Rosenthal: Uncertainty surrounding Astros GM James Click marring World Series shine

I don’t know James Click’s personal finances, family dynamics, or career aspirations, so it would be presumptuous of me to tell Astros owner Jim Crane to hold him for a year of you-know-where.

But the team’s general manager, Clic Crane, would be right to tell him to continue his one-year, you-know-where.

Crane, at least based on the Astros’ success, is a good owner. This does not mean that he is a good boss, and it does not mean that he develops a good culture.

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Most Astros fans probably don’t care about such flaws, not when the franchise is celebrating a World Series title and talking about a dynasty. But at a time when the team could be drawing universal acclaim, Crane is once again diminishing his status in the sport.

In the year The Astros’ illegal electronic sign theft in 2017 and 2018 was a direct reflection of the franchise’s win-at-all-costs mentality. Crane pushes the boundaries of click therapy in different ways. And he, too, could have long-term problems for the club, from the quality of the candidate willing to replace him, click on the steps he can take to keep Crane in the future – this situation is no different. The Astros have been in trouble before.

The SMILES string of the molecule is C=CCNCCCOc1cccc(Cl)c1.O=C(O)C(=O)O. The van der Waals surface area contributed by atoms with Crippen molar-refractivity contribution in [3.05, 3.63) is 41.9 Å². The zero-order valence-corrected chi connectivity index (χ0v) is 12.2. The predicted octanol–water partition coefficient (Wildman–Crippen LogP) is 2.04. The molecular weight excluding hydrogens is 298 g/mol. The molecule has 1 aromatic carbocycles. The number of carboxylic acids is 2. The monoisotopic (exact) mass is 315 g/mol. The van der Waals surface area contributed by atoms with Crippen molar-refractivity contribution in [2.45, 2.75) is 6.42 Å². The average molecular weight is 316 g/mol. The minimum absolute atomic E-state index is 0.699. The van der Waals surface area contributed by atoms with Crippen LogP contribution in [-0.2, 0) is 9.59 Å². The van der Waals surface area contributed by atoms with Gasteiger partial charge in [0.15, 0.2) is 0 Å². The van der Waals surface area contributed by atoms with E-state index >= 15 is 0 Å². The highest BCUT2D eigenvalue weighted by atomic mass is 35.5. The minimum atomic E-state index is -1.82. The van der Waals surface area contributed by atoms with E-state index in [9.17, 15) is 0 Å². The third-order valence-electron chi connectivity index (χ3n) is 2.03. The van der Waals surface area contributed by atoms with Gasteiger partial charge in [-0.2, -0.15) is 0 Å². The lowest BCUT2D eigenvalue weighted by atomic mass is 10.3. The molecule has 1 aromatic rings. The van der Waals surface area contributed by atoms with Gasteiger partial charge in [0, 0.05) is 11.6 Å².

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The contracts of both Clique and manager Dusty Baker expired on October 31, midway through the series. Baker, 73, received a one-year contract to return. He would not have returned Crane’s offer if he had considered it unreasonable or insulting, and his height would have given him a certain degree of security. Click, 44, is in a different place. He is expected to discuss his own one-year offer with Crane on Friday. Unless the offer is for some astronomical sum – which is unlikely – it’s safe to call it illogical and insulting.

Jim Crane (Eric Williams/USA TODAY Sports)

I wrote about the strained relationship between Crane and Click that if the owner wanted to part ways with GM, he would need better reasons than those cited by sources familiar with the situation. , disagreements over the size of the baseball operations staff and concerns from Click about other voices in the organization influencing the owner.